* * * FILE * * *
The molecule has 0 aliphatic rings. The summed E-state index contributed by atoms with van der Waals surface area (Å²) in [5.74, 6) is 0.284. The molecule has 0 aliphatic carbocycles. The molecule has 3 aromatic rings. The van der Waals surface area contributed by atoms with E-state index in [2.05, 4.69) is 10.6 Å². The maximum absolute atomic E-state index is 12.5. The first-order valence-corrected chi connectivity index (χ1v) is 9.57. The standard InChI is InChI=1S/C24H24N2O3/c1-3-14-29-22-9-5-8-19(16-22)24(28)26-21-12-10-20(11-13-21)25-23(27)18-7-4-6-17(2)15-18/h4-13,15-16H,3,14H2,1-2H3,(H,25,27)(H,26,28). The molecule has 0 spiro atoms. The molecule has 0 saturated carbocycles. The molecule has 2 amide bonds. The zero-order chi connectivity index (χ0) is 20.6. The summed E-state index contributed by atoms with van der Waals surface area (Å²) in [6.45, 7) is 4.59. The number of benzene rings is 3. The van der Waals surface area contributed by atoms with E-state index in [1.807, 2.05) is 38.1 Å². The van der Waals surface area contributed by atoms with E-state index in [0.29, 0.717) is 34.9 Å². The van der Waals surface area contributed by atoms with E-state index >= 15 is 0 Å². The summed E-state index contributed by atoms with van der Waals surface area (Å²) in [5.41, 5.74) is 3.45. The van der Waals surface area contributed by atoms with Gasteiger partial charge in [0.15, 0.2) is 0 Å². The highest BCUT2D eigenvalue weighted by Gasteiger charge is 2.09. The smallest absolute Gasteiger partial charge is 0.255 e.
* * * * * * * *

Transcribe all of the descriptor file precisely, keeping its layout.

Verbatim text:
The molecule has 0 aliphatic rings. The summed E-state index contributed by atoms with van der Waals surface area (Å²) in [5.74, 6) is 0.284. The molecule has 0 aliphatic carbocycles. The molecule has 3 aromatic rings. The van der Waals surface area contributed by atoms with E-state index in [2.05, 4.69) is 10.6 Å². The maximum absolute atomic E-state index is 12.5. The first-order valence-corrected chi connectivity index (χ1v) is 9.57. The standard InChI is InChI=1S/C24H24N2O3/c1-3-14-29-22-9-5-8-19(16-22)24(28)26-21-12-10-20(11-13-21)25-23(27)18-7-4-6-17(2)15-18/h4-13,15-16H,3,14H2,1-2H3,(H,25,27)(H,26,28). The molecule has 0 spiro atoms. The molecule has 0 saturated carbocycles. The molecule has 2 amide bonds. The zero-order chi connectivity index (χ0) is 20.6. The summed E-state index contributed by atoms with van der Waals surface area (Å²) in [6.45, 7) is 4.59. The number of benzene rings is 3. The van der Waals surface area contributed by atoms with E-state index in [1.807, 2.05) is 38.1 Å². The van der Waals surface area contributed by atoms with E-state index in [0.29, 0.717) is 34.9 Å². The van der Waals surface area contributed by atoms with E-state index >= 15 is 0 Å². The summed E-state index contributed by atoms with van der Waals surface area (Å²) in [5.41, 5.74) is 3.45. The van der Waals surface area contributed by atoms with Gasteiger partial charge in [0.15, 0.2) is 0 Å². The highest BCUT2D eigenvalue weighted by Gasteiger charge is 2.09. The smallest absolute Gasteiger partial charge is 0.255 e.